A review of the listing system, to be revealed by the Department for Culture, Media and Sport (DCMS) today, will include proposals for a radical overhaul in the protection of historic buildings.
The root-and-branch review is expected to recommend increasing the power of English Heritage (EH) to allocate, rather than simply recommend, listings; introducing a single list for all types of protected buildings and a right of appeal; and making the system more transparent. The plans, which will be open to public consultation before becoming a White Paper next spring, are being launched by heritage minister Andrew McIntosh.
Bob Kindred, heritage specialist and member of the review board, told the AJ the shake-up aimed to make the system more simple, open and flexible, and make working with listed buildings easier.
'There is a general feeling we should be managing the system more proactively than reactively, ' he said.
In the proposals, the tripartite system of scheduling, listing and conservation areas will be replaced with a single designation in order to create a more user friendly system, said Kindred.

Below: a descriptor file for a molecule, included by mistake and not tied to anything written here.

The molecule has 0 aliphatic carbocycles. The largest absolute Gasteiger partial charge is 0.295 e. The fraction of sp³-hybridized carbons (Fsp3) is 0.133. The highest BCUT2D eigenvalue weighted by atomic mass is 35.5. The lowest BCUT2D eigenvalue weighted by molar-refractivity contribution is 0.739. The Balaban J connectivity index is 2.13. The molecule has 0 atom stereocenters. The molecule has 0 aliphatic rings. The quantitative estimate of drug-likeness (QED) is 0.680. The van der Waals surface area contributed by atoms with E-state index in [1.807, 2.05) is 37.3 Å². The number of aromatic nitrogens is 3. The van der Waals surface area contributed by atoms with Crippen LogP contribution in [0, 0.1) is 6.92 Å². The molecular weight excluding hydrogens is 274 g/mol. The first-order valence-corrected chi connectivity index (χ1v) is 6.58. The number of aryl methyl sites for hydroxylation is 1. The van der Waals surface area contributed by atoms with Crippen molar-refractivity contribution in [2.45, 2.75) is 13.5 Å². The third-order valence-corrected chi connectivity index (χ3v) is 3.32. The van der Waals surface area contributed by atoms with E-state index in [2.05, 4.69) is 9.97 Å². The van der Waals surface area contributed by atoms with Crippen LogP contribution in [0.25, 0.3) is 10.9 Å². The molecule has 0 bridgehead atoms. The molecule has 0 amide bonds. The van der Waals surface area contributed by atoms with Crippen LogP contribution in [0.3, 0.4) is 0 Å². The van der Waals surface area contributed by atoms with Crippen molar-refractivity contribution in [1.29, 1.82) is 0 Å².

To overcome the 'secretiveness' of the process, owners will be told if their property is under consideration. A mechanism will be introduced to protect the building in the interim, removing the need for controversial emergency spot listings.
The paper will also propose learning the lessons from nature conservation about how to replace the current 'alienation' and gain the support of the public, with owners and architects fully briefed on exactly what the listing is seeking to protect. And it will advocate a major increase in the use of Management Agreements for larger buildings such as the one currently in place for Basil Spence's Sussex University campus.
Other sources close to the review said EH was expected to gain the power to award listings, with appeals heard by the secretary of state.A greater role could also be given to new regional governments.
See www. ajplus for up-to-the-minute details.